Joe Bigler wants to shut the world out after his wife died a tragic death. However, his daughter won’t leave him alone, the bank wants him to pay his mortgage, and a big company is threatening to turn his neighborhood into a housing development, which prompts them to constantly offer to buy his house. Nonetheless, when a stray dog takes up residence with Joe, his life begins to take a different trajectory. Will he finally be able to make peace with his past and move on with his life?

Production Quality (2 points)

As is the typical custom of Corbin Bernsen and his team, Life With Dog sports a respectable production, including good video and audio qualities along with professional usage of sets, locations, and props. There are really no concerns to note save for the randomly poor lighting and the inconsistent application of editing. Also, the soundtrack is a bit off since it sometimes doesn’t fit the moods of scenes, but as can be seen in the remainder of the film, much of the oddness seems purposeful.

Plot and Storyline Quality (.5 point)

Life With Dog is a capstone of Corbin Bernsen’s erratic and unusual Christian entertainment career because it’s the ultimate encapsulation of everything he’s ever done. Not only does this film boast the typically odd elements he inserts into movies, but it carries an inexplicably unusual tone that can’t be easily quantified. Some example of this intangible bizzareness are evidenced by some actually interesting scenes that appear to make fun of cliched film tropes, some subtle asides that range from eyebrow-raising to borderline inappropriate, and a tendency for the dialogue to frustratingly meander among some actually pertinent topics that need to be discussed, some complex philosophical concepts that are difficult to grasp, and a constant itching feeling that the narrative is hiding some deep secret that’s never to be revealed. Besides this, there are logical inconsistencies in the writing, such as the fact that the main character is seemingly able to do whatever he wants with little to no consequences for his sometimes questionable actions and the fact that there are too many coincidences that allow the plot to exist. Though there are many half-hearted attempts (we suppose) to do something meaningful in the story, like provide an accessible character exploration, nothing specifically significant materializes and is instead left as an unfinished, off-the-wall idea. The climax scene is probably the best example of the entire film in a nutshell because it pretends to keep building to something real but never gets there and only leaves the viewer with something that’s both vaguely significant and head-scratchingly odd, as if the storyline was purposely written to dangle hidden things in front of the audience without actually revealing their true natures. In the end, though there is some potential in this chaos, it’s not enough to keep this movie above water.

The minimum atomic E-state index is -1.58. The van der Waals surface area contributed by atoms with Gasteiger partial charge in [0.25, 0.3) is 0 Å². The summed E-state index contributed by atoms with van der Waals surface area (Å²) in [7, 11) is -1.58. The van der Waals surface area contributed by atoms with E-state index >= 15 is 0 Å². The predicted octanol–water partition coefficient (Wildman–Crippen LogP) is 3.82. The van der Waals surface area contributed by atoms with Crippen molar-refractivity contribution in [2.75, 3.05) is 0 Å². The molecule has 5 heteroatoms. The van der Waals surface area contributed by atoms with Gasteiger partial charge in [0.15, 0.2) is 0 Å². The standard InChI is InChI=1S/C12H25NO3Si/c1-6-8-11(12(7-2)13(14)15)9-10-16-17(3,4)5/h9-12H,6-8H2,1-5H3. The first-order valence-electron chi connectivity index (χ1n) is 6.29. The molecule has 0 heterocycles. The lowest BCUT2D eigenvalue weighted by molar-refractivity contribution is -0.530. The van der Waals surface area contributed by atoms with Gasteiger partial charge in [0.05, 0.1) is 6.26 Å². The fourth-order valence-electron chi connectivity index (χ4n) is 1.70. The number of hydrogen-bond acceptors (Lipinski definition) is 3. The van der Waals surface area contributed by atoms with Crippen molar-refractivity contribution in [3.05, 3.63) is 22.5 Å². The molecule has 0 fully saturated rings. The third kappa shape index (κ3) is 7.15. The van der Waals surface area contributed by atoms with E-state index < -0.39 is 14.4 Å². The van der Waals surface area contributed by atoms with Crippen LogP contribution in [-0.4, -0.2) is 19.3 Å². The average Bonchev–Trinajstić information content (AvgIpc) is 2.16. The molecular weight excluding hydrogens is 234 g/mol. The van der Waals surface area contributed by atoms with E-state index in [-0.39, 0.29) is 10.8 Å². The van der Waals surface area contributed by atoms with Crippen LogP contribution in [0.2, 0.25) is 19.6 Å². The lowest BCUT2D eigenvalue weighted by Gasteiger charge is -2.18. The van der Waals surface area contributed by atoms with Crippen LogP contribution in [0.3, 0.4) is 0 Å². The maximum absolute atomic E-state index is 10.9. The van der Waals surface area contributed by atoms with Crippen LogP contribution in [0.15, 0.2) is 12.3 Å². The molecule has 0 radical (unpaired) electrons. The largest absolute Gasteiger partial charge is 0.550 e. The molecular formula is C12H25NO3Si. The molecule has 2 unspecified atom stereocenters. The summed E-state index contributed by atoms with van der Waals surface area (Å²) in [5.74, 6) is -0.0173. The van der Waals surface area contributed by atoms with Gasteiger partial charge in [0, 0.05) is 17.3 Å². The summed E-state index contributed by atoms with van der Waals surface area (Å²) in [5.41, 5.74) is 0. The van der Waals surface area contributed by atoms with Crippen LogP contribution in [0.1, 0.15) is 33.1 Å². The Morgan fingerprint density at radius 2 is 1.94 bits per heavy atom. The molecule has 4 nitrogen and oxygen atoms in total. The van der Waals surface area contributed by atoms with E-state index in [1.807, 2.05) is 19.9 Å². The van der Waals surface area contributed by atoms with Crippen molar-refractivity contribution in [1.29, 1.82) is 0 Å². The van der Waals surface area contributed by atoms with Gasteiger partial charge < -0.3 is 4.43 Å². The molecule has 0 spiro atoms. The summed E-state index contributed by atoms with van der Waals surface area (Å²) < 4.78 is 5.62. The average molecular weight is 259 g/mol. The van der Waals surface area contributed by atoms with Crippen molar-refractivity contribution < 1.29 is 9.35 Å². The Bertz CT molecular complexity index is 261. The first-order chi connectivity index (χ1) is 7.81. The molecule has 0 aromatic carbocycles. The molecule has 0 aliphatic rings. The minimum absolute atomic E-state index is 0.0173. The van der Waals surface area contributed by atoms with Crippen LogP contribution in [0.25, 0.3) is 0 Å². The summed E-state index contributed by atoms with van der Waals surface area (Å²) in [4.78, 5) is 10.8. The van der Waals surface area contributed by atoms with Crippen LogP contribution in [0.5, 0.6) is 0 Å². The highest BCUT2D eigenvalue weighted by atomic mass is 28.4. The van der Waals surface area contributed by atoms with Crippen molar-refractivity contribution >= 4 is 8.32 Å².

Acting Quality (2 points)

Much like other Home Theater films, the acting of Life With Dog is fine without many noticeable errors. Though there are some overdone emotions are certain moments, the cast members’ line deliveries are consistently on point. Also, each individual appears to assume their roles well. Thus, this rounds out a slightly below average effort.


Unfortunately, Bernsen’s career is marked with wasted potential (Christian Mingle, In-Lawfully Yours, 25 Hill, to name a few), and it’s unclear whether or not he ever intends to change. It seems like he’s always striving to make the next great iconic Christian film but consistently falls short due to intangible oddness. The worst part is that he clearly has the connections and the resources to do better than he is, yet he usually comes up short as he settles for second best. Perhaps, in future projects, he will finally unleash his full skill set and collaborate with others who can make up for his shortcomings.

Final Rating: 4.5 out of 10 points